SND's presentation of Verdi's Falstaff makes up in music for what it lacks in casting.
photo: Courtesy Slovenské Národné Divadlo
By: Giuseppe Verdi
Where: Slovenské Narodné Divadlo (Slovak National Theatre)
Tickets: 50 to 200 Sk
Next performances: April 14 and May 24 at 19:00
English Program: No
Falstaff, the comic opera by Italian composer Giuseppe Verdi based on William Shakespeare's The Merry Wives of Windsor, continued its showing at the Slovak National Theatre March 29. While not flawless, the opera's fabulous music gets enough support from the actors and visual designers to make it yet another solid bet in the National Theatre's ongoing opera season.
The opera begins with Sir John Falstaff (played by Richard Haan), a debauched knight with a paunch to match his oversized vanity, terrorizing the few patrons of a small pub. Falstaff believes wholeheartedly in the greatness of his character and his stomach, and decides to deomonstrate his own irresistibility by seducing two married women and plundering their husbands.
To further these wicked ends Falstaff sends a single flirtatious letter to Alice Ford (Eva Šeniglová) and her friend Meg Page (Denisa Šlepkovská). His plan backfires however, when they receive the letters at the same time and decide to unleash Mrs. Ford's jealous husband (Ján Durčo) on Falstaff.
Verdi's last work, Falstaff is said to be his greatest and most innovative. The music, dense with motifs and counterpoint, follows closely the myriad personalities entwined into the opera's plot. Highlights of the score include several four-part staccato harmonies as Alice Ford and her circle of friends plot Falstaff's undoing, and later as her cuckolded husband raves with jealousy while his cohorts jabber by his side. Themes explored in these moments and elsewhere come togther later in a swelling finale that is full of enough tension and passion for several whole operas.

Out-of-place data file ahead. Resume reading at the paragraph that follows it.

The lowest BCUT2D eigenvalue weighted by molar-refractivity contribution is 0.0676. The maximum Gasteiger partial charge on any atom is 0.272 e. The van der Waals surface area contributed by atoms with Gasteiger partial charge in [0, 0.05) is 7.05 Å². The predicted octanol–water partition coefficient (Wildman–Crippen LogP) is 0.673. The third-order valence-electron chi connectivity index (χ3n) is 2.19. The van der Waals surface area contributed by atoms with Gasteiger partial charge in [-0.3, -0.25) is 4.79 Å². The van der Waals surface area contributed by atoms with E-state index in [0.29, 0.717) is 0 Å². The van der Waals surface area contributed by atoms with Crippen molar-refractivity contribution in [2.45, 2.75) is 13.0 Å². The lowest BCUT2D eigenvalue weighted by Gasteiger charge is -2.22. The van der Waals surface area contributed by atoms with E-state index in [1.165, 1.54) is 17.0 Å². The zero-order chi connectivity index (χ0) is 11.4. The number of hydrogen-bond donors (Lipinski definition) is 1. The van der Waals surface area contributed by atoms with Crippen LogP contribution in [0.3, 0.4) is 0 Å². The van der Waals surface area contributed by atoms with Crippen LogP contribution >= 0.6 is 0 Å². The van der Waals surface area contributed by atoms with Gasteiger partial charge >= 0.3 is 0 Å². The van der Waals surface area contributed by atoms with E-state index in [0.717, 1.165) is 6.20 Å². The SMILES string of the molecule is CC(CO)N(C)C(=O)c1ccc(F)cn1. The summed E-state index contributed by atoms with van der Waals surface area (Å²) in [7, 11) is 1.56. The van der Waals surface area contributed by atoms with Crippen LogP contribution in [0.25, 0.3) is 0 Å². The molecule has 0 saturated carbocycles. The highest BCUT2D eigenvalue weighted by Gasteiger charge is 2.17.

The problem is that at times the performers don't live up to the spirit of the music. Durčo comes across as a bit boyish for an angry husband, and Haan as Falstaff is neither arrogant, fat nor funny enough; in the opera's penultimate scene, where the townspeople have come in masks to torment and mock Falstaff, the audience gets little insight into his fear and humiliation. The four female leads (including Adriana Kohítková as Nanetta, Alice's daughter, and Jitka Sapara-Fischerová as Quickly, her female servant) perform better as they craftily and intelligently keep the action moving, making fools of the men by exploiting their emotional excesses.
Falstaff is supposed to be about the tragedy of human vanity and ridicule seen through laughter instead of tears. For those unfamiliar with the story, this theme might not be readily apparent because of the mediocre acting - however, since opera is more a matter of music, the audience will be pleased regardless.
For those interested in seeing more Verdi operas, the Slovak National Theatre's opera season includes several of the romantic composer's other works, including Nabucco, Aida, Don Carlos and La Traviata.
3. Apr 2000 at 0:00 | Matthew J. Reynolds